I really enjoyed leading this ride with good company and a good workout for the legs and lungs, arriving home accompanied by a few spots of rain and in the gathering gloom. Truly a classic winter ride.

Thanks to Tim for the route map and Stephanie for back marking.

- Harry C.

(Distance from Elevenses to Tea was just over 21 miles.)


A Group 14th December



Paul tucked a sporting ride into the short time available between elevenses and our Christmas Lunch. 16.3 miles, rolling average 11.7 mph and 1090 feet of ascent. Only 731 calories, though, which didn't make much of a dent in what came after ...

Mark


Sunday, December 11, 2011

Easy Riders - December 7th 2011

Ten easy riders left Cobham in windy conditions,and set off for Thames Ditton. My theory being that with Xmas parties starting there are four choices of pubs in Thames Ditton should a split be necessary.

We left Cobham via Church Street along Mill Road and left into Leigh Hill Road. Straight over Fairmile Lane and left into Sandy Lane, left onto A244 and immediately right into Stokesheath Road (this road is being resurfaced). Left into Fairoaks Lane and thence across Princes Coverts bridleway into Claygate. From Claygate over Littleworth Common bridleway to Thames Ditton via Weston Green Road.

We arrived at the Old Swan at 12:40 and they settled seven of us on one table. Most of the tables were reserved so as well we arrived early. This is a good pub, food good and served quickly, the manager makes cyclists welcome. Fuzz, Mick and Phil left us here, and the rest went to tea at the Kings Centre - home after lighting up time but before full darkness.

John Conacher

Friday, December 09, 2011

A Group - 7 December 2011

Eighteen of us set off from Cobham on a blustery but sunny day. Regrouping became compulsory when we turned into Plough Lane and found the road blocked by someone reversing a trailer ( + boat) into the yard behind the pub. Then through Ockham to Hungry Hill Lane where we turned into Tythebarns Lane and directly into the headwind.

At the Send roundabout we took the redundant lane of the old A3 down to Woodhill and then Potters Lane rejoining the A247 at Cartbridge. At Mayford, Hook Hill Lane was closed so we carried on to Saunders Lane, then right into Blackhorse Road. A right turn at Knaphill Lights and then a short run via Barrs Lane to the Grove at Castle Green.

We were very efficently served with generous portions and ready to leave by 1:45. A gentle climb from Chobham up Staple Hill brought us to Longcross and now the wind was behind us all the way to Walton - down Trumpsgreen Road, a detour through Lyne village and over Chertsey Bridge. In heavy traffic at Walton we were persuaded by Vic to walk down the steps and follow the river round to the Arts Centre. It was only 2:45 and fifteen stopped for tea. Unfortunately cake supplies were low and we wiped out them out of flapjack as well.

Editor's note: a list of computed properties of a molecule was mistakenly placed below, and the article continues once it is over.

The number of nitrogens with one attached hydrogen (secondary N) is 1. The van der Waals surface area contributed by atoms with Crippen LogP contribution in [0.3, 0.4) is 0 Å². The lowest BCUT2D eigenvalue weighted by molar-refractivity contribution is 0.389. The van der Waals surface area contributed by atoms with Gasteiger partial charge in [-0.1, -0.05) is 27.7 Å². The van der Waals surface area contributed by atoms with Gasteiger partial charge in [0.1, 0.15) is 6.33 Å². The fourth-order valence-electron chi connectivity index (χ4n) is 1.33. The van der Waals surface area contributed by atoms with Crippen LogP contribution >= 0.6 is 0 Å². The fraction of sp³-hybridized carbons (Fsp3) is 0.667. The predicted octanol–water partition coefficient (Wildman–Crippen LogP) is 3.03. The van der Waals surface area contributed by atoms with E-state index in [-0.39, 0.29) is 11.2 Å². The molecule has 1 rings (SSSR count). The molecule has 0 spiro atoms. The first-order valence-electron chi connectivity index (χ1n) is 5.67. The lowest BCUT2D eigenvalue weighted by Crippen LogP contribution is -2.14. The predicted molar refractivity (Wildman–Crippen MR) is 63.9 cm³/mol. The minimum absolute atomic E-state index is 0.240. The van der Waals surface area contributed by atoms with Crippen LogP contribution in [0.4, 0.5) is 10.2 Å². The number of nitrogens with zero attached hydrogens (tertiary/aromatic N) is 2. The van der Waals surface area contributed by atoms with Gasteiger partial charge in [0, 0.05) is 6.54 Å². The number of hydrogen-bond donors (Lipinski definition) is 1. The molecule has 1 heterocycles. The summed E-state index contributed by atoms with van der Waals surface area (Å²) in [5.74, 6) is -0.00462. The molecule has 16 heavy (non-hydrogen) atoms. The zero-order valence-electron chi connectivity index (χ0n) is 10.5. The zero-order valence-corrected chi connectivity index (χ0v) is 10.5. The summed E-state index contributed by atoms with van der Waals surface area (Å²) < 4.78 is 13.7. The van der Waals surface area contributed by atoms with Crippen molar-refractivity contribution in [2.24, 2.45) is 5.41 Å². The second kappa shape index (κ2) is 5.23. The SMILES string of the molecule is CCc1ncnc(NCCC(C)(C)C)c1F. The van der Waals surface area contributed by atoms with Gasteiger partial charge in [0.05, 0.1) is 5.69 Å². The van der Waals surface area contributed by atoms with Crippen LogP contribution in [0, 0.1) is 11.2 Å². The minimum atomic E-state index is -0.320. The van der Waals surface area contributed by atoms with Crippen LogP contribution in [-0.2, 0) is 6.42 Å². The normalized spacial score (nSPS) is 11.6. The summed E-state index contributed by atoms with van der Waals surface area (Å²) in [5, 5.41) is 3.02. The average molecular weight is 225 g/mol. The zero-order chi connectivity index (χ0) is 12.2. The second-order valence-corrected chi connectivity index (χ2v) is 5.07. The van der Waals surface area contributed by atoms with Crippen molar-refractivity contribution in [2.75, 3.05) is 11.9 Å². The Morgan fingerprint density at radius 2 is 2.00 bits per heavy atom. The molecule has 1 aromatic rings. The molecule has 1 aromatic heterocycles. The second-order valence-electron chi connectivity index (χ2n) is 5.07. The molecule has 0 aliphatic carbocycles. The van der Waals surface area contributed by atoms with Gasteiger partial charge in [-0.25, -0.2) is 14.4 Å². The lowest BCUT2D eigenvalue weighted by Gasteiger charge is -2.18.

Brian

Thursday, December 08, 2011

A Group, 7 December

Cobham - Chobham - Walton on Thames

Wednesday, December 07, 2011

B group 7 December

'Is it a bird, is it a plane ....what is it ?' One of our experienced veteran riders said 'I wouldn't ride THAT' - but eleven year old schoolgirls do !


Thoughtfully, and to avoid delay on the run, Liz had her puncture en route to Cobham where on a cool, sunny morning (contrasting with last December's snow and ice !)

I led a large group via Downside and Bookham Common to Bookham. After a short stretch of Lower Road we turned south, past the entry to Polesden Lacey, down Bagdon Hill to the A24. A wiggle through the tunnel, along the cycle track to Pixham Lane then across the golf course led to lunch at The Royal Oak, Brockham. The pub was nicely decorated and we had a couple of tables reserved, far outnumbering the other four customers. The food was delicious but the service was rather slow - but - there were twenty of us !

After lunch most followed me, despite the warning of an off-road, downhill stretch with loose gravel. Soon word came through that Robert was a puncturee but backmarker Pam (thanks) and Tim stopped to assist. The off-road ended at Four Wents Pond crossroads where we turned right and followed the usual route to Dorking and Leatherhead (Annie's). Only three of us stopped for refreshments but soon Pam, Tim and Robert joined us.

Terry

B Group - 7th December 2011



Terry's ride through Surrey from Cobham to Brockham then on to Annies in Leatherhead for Tea
(about 24 miles from elevenses to tea)


The Lodge Farm Discombolulation in which Pam, Robert and Tim arrive at what looks on the Ordnance Survey maps like a feasible crossing of the railway but only to find that it is permanently locked. The correct route is indicated as a mere bridleway but in my opinion deserves to be reclassified as a Cycling Super Highway and amended on the OS map accordingly. The moral of the story is to pay more attention to Terry when he is describing the route ahead!

A Group 7th December




Winter sun and a chilly wind for Brian's ride today. 29.66 miles from elevenses at Cobham via lunch at Chobham to tea at the River Gallery, Walton on Thames. Rolling average 11.2mph, 1,329 calories and less hilly than the telemetry makes it look.

Mark


Monday, December 05, 2011

Railway Ramblings


Last week I wrote about my great discovery of trains from Redhill to Tonbridge. A few days of good weather have given me the chance to explore the whole line, and here's what I've found.